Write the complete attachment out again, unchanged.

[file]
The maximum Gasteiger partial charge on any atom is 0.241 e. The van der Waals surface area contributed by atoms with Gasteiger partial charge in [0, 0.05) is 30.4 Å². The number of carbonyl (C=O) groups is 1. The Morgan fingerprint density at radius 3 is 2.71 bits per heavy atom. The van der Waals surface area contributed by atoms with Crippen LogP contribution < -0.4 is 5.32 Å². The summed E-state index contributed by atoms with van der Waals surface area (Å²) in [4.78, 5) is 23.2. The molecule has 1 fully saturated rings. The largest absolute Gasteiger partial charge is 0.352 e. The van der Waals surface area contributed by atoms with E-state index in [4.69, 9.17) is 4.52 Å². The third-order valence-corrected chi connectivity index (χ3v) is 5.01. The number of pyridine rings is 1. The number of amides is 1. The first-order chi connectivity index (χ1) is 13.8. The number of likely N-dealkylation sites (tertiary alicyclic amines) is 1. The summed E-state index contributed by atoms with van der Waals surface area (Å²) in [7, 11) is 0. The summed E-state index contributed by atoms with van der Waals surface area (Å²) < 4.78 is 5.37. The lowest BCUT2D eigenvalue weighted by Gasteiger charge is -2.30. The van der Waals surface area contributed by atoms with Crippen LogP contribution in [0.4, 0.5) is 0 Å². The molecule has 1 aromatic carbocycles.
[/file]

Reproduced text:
The maximum Gasteiger partial charge on any atom is 0.241 e. The van der Waals surface area contributed by atoms with Gasteiger partial charge in [0, 0.05) is 30.4 Å². The number of carbonyl (C=O) groups is 1. The Morgan fingerprint density at radius 3 is 2.71 bits per heavy atom. The van der Waals surface area contributed by atoms with Crippen LogP contribution < -0.4 is 5.32 Å². The summed E-state index contributed by atoms with van der Waals surface area (Å²) in [4.78, 5) is 23.2. The molecule has 1 fully saturated rings. The largest absolute Gasteiger partial charge is 0.352 e. The van der Waals surface area contributed by atoms with E-state index in [4.69, 9.17) is 4.52 Å². The third-order valence-corrected chi connectivity index (χ3v) is 5.01. The number of pyridine rings is 1. The number of amides is 1. The first-order chi connectivity index (χ1) is 13.8. The number of likely N-dealkylation sites (tertiary alicyclic amines) is 1. The summed E-state index contributed by atoms with van der Waals surface area (Å²) in [7, 11) is 0. The summed E-state index contributed by atoms with van der Waals surface area (Å²) < 4.78 is 5.37. The lowest BCUT2D eigenvalue weighted by Gasteiger charge is -2.30. The van der Waals surface area contributed by atoms with Crippen LogP contribution in [0.4, 0.5) is 0 Å². The molecule has 1 aromatic carbocycles.